Sleep Better Without Metal

by Melodie Chan Graves

First published in the March 2010 issue of Conscious Design Magazine; reprinted here by kind permission of the author.

In this hurry-up-and-go society, we tend to take our bodies for granted, pushing them to the limit with stress and long hours, feeding them unhealthy caffeine and energy drinks, and spending too little time sleeping.

What precious time you spend in your bed should be restful. But what most people don’t know is that your mat-tress has a lot to do with how well you sleep at night, and for a very different reason than you might think—magnetic fields.

A large percentage of the population sleeps on traditional innerspring mattresses with a box spring. Even though you might have gotten a new mattress and the support and firmness feels just right, if you’re using a mattress with metal in it, and especially if you use it conjunction with a metal box spring and bed frame, you may be subjecting yourself to very strong static magnetic fields at night. Why? Because the coils inside mattresses tend to become magnetized with the normal movements of sleep. And once they become magnetized, they are likely to stay that way.

Why is magnetization harmful? Just like any other high-precision piece of electrical equipment, like computers or delicate audio/visual or medical imaging equipment, the human body relies on electrical impulses to communicate on a cellular level.

When the body is exposed to strong magnetic fields, cellular communication can be interrupted or interfered with, much like a magnetic field can cause static on a video feed or unexpected program crashes on a computer. Chronic exposure to elevated static magnetic fields can lead to poor quality sleep, impaired metabolic function, and a host of other illnesses because your body isn’t able to repair itself effectively at night.

How can you tell if your mattress is magnetized? Take a liquid-filled compass into your bedroom and hold it away from the bed. Note the position of the needle. Move it to the surface of the bed and see if the needle moves. Deviation from the original reading indicates the presence of a magnetic field. Next, drag the compass lengthwise along the mattress for a few inches. If there is more than 2 degrees shift in either direction, your bed is considered to be magnetized. In extreme cases, deviations of 180 degrees or more can happen with mattresses in combination with a box spring platform. Hollywood-style metal bed frames often intensify this effect.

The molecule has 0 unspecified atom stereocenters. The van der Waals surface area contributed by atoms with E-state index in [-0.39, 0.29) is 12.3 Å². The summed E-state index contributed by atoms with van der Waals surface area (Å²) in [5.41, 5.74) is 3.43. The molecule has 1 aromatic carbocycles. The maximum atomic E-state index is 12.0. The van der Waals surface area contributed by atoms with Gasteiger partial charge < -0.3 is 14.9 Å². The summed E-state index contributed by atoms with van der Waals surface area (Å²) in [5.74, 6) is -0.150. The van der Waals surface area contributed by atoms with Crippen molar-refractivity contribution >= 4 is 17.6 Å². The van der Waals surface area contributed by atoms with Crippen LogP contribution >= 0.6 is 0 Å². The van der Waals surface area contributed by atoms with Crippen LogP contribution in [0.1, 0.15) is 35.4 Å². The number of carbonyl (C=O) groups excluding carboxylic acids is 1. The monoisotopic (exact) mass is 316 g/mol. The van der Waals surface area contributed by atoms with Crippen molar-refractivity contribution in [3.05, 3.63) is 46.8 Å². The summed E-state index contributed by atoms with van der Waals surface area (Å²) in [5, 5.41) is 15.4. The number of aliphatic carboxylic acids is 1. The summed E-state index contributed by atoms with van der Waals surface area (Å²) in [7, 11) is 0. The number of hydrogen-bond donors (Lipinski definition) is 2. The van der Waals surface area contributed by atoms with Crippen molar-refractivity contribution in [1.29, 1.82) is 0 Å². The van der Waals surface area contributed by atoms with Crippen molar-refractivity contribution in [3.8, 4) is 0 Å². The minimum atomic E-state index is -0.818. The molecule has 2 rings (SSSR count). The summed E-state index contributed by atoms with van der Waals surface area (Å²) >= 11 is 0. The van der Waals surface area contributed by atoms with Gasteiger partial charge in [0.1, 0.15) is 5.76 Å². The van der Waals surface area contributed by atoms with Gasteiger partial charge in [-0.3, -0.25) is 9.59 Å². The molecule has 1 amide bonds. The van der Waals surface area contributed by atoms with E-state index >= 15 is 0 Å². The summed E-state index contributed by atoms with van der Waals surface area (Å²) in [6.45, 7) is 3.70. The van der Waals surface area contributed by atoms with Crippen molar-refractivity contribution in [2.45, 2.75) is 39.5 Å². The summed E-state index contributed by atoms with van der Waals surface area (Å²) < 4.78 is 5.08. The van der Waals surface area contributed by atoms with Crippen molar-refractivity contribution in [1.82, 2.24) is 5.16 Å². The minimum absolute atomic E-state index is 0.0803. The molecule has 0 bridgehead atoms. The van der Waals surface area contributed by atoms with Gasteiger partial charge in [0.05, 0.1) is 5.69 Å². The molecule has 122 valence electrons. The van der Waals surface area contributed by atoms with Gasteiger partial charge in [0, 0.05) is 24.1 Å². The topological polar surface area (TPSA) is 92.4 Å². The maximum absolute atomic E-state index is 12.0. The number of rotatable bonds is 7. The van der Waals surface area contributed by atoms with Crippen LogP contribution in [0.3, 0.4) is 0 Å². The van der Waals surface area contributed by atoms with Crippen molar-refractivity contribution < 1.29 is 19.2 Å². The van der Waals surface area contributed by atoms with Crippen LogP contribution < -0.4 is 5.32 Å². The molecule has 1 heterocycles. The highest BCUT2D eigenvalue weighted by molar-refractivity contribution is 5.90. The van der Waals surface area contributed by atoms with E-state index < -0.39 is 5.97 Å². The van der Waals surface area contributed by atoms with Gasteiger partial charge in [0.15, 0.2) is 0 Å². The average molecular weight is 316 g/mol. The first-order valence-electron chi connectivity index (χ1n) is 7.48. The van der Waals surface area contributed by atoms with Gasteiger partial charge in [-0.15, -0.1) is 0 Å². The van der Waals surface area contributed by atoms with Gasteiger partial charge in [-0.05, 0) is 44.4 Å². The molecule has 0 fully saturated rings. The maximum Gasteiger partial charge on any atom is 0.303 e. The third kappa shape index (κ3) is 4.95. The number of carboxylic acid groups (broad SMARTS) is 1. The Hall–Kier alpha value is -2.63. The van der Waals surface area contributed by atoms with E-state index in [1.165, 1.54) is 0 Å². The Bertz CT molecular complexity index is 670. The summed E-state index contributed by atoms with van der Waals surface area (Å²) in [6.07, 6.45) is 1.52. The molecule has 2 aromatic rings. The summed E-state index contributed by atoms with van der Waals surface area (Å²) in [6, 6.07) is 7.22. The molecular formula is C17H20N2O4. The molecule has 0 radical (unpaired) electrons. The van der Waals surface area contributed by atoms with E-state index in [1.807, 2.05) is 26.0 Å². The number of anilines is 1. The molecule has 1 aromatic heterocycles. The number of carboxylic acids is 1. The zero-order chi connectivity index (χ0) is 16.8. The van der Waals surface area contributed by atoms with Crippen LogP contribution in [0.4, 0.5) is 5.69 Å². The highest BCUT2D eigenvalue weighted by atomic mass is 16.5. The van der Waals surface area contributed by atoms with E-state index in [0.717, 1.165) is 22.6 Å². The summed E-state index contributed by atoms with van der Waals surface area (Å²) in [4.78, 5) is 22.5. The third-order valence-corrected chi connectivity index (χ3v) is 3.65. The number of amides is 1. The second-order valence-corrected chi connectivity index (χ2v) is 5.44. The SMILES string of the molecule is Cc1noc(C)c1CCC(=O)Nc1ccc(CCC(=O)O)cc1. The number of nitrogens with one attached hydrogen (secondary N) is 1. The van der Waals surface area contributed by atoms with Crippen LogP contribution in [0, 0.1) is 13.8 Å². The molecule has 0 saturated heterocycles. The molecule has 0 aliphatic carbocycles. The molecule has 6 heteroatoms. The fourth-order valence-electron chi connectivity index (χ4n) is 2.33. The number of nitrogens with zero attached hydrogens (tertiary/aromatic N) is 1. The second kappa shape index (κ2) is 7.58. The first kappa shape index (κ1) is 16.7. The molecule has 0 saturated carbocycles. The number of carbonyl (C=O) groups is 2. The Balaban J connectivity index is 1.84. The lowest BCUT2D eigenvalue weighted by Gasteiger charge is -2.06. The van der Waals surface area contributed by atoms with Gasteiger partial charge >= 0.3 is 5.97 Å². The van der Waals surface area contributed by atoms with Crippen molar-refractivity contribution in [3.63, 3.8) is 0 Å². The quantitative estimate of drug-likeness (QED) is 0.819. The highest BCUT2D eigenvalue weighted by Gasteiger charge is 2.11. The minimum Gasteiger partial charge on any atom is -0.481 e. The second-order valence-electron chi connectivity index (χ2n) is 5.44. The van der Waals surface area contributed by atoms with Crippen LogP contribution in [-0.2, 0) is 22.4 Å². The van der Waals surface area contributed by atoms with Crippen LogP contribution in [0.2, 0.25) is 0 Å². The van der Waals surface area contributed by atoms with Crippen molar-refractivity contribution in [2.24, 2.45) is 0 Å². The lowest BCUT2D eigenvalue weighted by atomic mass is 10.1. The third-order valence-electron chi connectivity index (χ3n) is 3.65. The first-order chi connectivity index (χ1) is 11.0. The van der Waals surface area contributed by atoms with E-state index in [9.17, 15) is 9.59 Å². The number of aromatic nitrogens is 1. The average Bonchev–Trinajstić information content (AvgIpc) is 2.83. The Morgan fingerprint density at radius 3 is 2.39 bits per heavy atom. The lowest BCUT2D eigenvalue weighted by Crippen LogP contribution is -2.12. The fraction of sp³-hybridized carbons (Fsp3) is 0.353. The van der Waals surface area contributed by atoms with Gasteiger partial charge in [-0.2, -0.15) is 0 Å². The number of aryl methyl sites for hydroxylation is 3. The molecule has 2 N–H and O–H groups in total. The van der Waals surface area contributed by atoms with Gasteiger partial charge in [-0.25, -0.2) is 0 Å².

If your bed shows severe magnetization (10 degrees or more when dragged along the mattress for 3 inches), try to get rid of as much metal as possible. Replace your box spring with a wooden platform, and start saving up for an all-natural cotton and wool futon or natural latex rubber mattress. Wooden platforms with slats are the best choice for bed foundations, because they allow for better air circulation underneath the mattress than solid panel platforms.

If these measures seem a little excessive to you, remember that you spend nearly a third of your life in bed. Eliminating strong magnetic fields gives your body a better chance to rest and repair. After a hard day’s work, doesn’t your body deserve it?

Melody Graves, BBEC, BBEI, is a literary and health writer who has recovered from a severe case of early-onset fibromyalgia. She has firsthand experience with overcoming a chronic “incurable” disease through an integrative healing approach that includes Building Biology, naturopathy, and fascial integrative therapy. She is an IBE certified Building Biology Environmental Consultant.

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